wherein the IC temperature is sensed prior to a start of a burst and hereby the IC temperature is obtained at a predetermined moment prior to a start of a burst, and wherein operating the IC by controlling the power to be outputted by the IC is provided by setting an allowable power to be outputted by the IC prior to the start of the burst.

Thus a method of operating an IC is provided by which method a possible obtained advantage is that the method allows operation of the IC such as to control and limit the temperature of the IC. A further possible advantage is that control of the IC temperature is provided while the burst remains unchanged, e.g. a predetermined profile of the burst is unchanged such as “un-chopped” or constant, during the burst.

In an embodiment of the invention the power to be outputted by the IC is only limited when the IC temperature is higher than the reference IC temperature and not limited when the IC temperature is below the reference IC temperature.

In an embodiment of the invention the allowable power may be set as an allowable maximum power. The allowable power to be outputted by the IC is set prior to the start of the burst and may be set as an allowable power to be outputted during a certain time period such as during a burst, such as during a next burst, such as during a next burst when the predetermined IC temperature was obtained at a predetermined moment during a previous burst followed by the next burst.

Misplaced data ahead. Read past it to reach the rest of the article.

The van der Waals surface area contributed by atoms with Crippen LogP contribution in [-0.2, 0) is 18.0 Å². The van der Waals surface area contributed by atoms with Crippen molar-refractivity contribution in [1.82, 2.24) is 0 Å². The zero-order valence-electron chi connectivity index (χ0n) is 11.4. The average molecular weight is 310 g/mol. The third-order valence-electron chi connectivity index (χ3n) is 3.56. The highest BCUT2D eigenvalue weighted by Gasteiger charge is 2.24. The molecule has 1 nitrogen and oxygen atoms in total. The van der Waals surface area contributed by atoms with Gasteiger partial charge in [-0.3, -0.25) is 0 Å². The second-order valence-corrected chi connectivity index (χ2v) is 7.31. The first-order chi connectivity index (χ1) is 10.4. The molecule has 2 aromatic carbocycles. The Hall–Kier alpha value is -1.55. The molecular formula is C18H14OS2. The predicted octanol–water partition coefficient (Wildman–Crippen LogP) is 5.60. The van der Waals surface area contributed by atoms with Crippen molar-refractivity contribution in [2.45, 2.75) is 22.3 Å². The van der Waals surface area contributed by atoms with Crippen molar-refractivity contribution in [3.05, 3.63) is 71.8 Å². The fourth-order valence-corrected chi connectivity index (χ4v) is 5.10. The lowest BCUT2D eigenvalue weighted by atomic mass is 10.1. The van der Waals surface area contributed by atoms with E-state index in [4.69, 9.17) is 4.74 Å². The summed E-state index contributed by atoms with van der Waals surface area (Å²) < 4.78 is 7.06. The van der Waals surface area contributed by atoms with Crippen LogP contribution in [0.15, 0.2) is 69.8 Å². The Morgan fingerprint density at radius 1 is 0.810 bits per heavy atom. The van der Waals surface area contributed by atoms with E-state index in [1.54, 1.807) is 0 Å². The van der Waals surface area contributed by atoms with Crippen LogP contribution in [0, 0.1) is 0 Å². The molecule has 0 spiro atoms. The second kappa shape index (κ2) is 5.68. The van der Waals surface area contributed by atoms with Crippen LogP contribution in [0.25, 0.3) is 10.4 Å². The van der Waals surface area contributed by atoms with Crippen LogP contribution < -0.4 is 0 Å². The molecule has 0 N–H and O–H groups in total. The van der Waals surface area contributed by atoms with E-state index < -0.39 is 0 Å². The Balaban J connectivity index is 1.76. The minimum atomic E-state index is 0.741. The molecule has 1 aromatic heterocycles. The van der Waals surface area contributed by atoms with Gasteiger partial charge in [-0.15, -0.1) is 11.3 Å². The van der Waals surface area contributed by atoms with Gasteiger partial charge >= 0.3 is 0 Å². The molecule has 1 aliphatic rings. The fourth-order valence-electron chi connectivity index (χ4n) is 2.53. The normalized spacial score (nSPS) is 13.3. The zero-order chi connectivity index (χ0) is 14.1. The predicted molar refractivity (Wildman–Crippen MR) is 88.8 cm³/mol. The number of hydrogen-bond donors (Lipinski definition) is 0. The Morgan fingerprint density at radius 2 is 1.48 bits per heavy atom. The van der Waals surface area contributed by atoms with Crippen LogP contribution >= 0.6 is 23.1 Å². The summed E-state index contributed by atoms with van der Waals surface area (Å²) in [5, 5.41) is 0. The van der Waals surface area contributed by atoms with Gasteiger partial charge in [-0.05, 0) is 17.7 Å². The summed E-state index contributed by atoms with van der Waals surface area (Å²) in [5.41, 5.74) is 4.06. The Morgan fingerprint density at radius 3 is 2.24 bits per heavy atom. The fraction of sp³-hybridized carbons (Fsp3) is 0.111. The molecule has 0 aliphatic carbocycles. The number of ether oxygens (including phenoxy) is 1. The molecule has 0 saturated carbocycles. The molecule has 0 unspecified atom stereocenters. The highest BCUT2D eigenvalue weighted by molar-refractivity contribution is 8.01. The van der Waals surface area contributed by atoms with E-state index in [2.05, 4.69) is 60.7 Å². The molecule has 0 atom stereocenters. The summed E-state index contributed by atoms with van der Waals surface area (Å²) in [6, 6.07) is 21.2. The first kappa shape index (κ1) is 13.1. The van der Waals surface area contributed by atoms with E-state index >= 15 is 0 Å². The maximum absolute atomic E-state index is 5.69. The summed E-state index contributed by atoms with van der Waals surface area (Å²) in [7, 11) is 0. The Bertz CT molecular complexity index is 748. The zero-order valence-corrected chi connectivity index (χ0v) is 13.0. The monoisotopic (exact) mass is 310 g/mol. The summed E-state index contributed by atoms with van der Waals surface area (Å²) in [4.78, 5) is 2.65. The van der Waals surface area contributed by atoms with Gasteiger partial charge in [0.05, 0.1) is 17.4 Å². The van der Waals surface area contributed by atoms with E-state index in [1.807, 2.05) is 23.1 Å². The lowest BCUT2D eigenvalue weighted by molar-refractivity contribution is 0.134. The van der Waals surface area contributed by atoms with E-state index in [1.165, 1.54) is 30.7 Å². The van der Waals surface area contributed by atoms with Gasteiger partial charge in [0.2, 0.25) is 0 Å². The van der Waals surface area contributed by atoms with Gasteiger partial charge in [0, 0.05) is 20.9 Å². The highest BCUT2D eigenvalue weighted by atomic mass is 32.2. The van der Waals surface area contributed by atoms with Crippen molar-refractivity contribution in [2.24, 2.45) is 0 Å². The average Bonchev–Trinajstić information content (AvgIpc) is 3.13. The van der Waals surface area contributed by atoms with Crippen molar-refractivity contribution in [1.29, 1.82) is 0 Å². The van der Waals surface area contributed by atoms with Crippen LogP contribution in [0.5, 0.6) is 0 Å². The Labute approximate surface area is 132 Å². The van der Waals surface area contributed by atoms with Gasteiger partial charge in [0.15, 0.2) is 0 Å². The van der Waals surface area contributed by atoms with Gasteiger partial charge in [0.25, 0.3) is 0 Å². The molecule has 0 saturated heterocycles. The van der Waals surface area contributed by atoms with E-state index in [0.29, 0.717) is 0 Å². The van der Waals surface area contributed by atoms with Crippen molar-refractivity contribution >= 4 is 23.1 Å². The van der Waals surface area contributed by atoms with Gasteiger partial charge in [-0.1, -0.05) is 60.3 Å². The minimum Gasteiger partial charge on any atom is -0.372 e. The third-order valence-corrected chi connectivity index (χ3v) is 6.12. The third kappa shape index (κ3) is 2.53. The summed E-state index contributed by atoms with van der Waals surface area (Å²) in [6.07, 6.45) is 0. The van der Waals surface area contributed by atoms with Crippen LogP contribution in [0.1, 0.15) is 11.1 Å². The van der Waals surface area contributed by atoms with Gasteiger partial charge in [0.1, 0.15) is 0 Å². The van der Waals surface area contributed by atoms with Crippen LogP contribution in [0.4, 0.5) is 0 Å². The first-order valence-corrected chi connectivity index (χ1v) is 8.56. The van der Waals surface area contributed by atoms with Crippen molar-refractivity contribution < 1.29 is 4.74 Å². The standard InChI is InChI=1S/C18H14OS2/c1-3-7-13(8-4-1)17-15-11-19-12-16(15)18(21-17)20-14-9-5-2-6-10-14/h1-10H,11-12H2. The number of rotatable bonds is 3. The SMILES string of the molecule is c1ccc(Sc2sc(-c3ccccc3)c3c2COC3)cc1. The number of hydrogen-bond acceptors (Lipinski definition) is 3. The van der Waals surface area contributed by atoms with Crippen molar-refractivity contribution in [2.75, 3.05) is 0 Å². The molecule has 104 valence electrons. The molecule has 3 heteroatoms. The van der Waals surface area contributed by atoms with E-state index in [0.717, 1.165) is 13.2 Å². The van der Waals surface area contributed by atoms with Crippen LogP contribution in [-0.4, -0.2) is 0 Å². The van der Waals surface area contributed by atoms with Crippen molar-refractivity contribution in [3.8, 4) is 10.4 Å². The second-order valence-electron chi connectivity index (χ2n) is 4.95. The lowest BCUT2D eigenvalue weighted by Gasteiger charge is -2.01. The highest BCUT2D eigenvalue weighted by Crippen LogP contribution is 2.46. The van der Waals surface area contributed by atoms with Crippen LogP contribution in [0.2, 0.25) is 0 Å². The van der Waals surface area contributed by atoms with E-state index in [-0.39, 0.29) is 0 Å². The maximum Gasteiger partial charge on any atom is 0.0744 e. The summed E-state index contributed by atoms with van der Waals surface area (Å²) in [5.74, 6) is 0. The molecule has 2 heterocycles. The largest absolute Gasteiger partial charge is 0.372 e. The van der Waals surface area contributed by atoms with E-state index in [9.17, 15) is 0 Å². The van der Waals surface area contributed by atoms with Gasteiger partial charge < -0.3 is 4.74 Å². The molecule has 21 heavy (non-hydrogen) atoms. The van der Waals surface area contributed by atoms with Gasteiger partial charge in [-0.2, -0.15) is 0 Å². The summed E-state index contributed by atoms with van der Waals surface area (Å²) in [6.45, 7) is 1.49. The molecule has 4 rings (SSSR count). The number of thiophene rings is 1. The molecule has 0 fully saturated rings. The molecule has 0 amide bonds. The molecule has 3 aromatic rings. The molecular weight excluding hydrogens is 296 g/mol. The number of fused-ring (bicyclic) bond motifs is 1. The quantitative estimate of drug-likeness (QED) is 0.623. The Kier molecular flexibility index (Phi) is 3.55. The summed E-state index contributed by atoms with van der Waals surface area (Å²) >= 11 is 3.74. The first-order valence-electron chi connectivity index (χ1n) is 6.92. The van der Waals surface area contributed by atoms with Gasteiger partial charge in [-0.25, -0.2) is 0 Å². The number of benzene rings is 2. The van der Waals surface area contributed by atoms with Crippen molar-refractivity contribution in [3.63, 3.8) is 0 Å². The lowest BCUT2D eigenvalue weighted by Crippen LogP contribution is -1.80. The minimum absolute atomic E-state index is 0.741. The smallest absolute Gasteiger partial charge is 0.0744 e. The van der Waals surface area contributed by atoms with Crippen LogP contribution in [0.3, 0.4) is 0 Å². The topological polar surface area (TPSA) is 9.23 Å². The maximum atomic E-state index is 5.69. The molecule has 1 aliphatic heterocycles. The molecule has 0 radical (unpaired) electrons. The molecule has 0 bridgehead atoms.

In an embodiment of the invention, the IC temperature may be sensed continuously or may be sensed at least once, e.g. within a period from a start of a previous burst and before the start of a next burst. In principle the IC temperature may in accordance with an embodiment of the invention be sensed continuously, still enabling the power to be outputted by the IC in the next burst to be regulated prior to the next burst in dependence of the comparison of the IC temperature sensed prior to the start of the next burst with the reference temperature.

In an embodiment of the invention it is suggested to provide a sample of the die temperature at a predetermined moment prior to the start of the next burst, where this predetermined moment is determined in the same way every time the die temperature is sampled. As an alternative to sampling the IC temperature, the IC temperature may be sensed at least once such as during a part of the previous power burst prior to an end of the previous power burst, and hereby the IC temperature, e.g. at the end of the previous burst, can be calculated, hereby also obtaining the IC temperature at the predetermined moment prior to the start of the next following burst.